Wednesday, August 16, 2006

The definition of a planet: IAU conference and the issue of 2003 UB313

It's been expected for a long time now; the IAU meeting has attempted to produce the definition of what a planet is.

Pluto was long too small to really match into the classical planets without letting other bodies like 2003 UB313 in, and now a committee has suggested simply the "spherical body not orbiting another object" suggestion, which includes some other minor planets in it including Pluto. You can't have Pluto in a real definition as a planet and not Ceres and some of the big Kuiper Belt objects without putting an arbitrarily size limit on the definition and this drove astronomers to impasse.

The "Spherical bodies" idea was agreed by some as a radical definition that would bestow planet status on many objects; some argued it would dilute the idea of what a planet was. Keeping the old 9 planets and restricting 2003 UB313 was cruel and decidely the wrong thing to do. Putting a higher size limit to keep 2003 UB313 out would have been physically arbitrary and would have forced Pluto out of major planet status.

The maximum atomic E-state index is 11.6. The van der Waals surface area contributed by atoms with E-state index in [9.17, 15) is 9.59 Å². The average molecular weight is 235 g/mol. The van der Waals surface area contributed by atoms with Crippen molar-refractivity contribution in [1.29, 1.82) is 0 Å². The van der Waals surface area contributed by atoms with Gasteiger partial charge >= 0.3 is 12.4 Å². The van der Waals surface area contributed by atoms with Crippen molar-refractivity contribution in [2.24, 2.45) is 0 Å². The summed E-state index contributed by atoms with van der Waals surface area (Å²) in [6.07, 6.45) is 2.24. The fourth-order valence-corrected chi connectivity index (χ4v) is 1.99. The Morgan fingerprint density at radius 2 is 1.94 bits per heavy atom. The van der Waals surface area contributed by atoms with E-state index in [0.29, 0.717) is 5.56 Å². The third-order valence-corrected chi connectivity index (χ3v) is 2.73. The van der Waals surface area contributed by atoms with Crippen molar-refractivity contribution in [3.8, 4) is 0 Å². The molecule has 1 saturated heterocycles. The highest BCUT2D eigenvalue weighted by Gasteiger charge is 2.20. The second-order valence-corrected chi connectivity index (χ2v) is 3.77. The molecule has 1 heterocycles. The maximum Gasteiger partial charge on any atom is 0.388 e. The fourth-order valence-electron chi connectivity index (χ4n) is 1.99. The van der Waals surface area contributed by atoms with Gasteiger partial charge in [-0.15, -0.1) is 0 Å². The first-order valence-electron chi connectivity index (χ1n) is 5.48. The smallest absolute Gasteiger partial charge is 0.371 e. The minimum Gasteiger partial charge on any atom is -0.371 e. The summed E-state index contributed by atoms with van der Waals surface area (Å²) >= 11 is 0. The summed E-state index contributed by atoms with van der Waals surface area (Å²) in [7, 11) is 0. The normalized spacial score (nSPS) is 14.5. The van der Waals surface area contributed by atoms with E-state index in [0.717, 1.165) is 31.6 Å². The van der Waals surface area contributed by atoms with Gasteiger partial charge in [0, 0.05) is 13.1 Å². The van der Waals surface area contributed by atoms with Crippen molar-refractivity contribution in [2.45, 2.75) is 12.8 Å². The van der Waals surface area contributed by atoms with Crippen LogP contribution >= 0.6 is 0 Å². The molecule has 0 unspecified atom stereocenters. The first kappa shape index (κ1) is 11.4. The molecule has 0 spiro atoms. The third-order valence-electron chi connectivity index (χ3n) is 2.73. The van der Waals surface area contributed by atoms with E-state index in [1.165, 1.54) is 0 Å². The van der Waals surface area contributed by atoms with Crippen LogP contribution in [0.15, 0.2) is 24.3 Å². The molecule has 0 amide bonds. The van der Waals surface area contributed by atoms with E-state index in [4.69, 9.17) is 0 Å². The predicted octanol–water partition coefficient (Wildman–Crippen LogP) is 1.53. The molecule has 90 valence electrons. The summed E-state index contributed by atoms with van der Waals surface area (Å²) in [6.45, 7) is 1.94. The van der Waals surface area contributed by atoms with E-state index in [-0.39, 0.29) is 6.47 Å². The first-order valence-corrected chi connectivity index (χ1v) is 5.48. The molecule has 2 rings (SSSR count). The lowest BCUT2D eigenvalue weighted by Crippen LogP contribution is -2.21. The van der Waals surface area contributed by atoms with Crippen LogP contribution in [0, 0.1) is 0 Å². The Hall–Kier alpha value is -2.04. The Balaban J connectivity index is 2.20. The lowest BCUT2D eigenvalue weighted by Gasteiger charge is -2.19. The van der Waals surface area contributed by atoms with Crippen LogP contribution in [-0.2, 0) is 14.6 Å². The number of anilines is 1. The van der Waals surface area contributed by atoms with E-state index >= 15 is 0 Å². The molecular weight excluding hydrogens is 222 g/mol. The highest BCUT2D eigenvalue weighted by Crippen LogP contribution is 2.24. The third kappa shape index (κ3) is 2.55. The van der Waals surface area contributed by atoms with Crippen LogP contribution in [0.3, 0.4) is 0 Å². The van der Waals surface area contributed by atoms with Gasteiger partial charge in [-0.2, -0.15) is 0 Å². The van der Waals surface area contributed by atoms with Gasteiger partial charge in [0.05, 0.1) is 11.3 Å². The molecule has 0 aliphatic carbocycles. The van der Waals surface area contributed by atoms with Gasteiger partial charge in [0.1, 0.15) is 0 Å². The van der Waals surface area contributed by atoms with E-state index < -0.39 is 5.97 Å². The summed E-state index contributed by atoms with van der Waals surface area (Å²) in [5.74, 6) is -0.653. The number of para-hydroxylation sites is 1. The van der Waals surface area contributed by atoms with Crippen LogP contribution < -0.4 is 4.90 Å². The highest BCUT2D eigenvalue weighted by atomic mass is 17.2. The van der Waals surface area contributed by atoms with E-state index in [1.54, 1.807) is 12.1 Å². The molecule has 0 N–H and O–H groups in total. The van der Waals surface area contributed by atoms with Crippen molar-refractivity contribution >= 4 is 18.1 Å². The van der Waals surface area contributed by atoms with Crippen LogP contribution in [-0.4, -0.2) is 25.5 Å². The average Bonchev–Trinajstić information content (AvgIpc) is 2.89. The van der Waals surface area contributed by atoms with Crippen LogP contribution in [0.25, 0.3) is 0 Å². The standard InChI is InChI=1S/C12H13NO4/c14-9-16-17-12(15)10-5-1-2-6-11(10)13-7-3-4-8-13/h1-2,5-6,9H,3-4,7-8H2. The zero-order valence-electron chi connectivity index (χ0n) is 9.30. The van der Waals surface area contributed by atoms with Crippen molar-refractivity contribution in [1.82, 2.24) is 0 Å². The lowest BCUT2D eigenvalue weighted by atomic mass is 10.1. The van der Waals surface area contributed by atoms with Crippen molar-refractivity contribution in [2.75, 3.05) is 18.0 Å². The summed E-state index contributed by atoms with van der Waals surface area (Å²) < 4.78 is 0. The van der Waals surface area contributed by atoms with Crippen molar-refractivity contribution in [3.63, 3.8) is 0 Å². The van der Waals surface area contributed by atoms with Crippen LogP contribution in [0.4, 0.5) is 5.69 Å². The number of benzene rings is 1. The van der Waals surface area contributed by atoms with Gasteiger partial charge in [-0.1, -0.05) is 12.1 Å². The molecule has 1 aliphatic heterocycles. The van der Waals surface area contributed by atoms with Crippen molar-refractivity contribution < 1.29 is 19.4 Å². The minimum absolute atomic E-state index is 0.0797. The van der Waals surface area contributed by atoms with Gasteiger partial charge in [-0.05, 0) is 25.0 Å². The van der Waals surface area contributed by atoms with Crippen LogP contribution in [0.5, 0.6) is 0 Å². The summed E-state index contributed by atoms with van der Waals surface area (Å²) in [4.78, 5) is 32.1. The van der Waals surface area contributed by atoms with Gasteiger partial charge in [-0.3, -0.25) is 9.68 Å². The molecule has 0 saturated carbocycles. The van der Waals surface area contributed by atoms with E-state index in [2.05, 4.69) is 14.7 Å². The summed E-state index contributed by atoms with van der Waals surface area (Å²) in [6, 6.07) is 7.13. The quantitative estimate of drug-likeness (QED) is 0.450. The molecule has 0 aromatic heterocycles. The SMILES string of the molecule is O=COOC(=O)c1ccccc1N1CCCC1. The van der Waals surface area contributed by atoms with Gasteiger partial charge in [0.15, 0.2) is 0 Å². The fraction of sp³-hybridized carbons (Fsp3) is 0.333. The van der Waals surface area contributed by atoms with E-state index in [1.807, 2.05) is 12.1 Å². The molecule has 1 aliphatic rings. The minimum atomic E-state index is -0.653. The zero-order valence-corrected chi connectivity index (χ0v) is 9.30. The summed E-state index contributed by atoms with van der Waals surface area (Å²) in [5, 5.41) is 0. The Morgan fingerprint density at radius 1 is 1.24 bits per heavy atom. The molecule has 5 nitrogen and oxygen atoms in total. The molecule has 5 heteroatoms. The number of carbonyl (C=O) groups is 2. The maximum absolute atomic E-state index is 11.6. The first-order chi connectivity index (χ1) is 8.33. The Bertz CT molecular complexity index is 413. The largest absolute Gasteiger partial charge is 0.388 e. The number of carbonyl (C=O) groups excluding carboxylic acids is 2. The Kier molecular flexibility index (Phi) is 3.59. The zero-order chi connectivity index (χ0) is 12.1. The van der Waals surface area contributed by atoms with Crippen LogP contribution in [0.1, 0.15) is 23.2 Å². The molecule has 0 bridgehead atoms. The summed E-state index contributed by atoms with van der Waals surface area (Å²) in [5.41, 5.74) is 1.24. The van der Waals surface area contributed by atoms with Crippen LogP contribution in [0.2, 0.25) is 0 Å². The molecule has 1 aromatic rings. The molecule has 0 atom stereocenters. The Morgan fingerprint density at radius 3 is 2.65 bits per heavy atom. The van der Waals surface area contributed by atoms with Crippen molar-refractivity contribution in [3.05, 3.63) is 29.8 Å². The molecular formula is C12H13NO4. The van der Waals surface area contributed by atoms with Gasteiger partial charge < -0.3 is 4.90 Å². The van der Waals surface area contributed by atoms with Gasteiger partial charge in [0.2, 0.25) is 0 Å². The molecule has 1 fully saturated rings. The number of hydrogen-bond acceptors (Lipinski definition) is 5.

Brian Marsden, who just retired, long argued that Pluto really was nothing more than a large Kuiper Belt Object. It was unfortunate in my opinion that public sentiment drove the arguments about was a planet was more than science. He makes the point that we will likely have a lot more planets in the near future when we prove the sphericity of the bigger minor planets and KBOs, and if the public doesn't like that, they chose to live with it by forcing Pluto into the issue.

UPDATE: Mike Brown's thoughts. And his NYTimes Op-ed.

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UPDATE: Looks like they've come to their senses.

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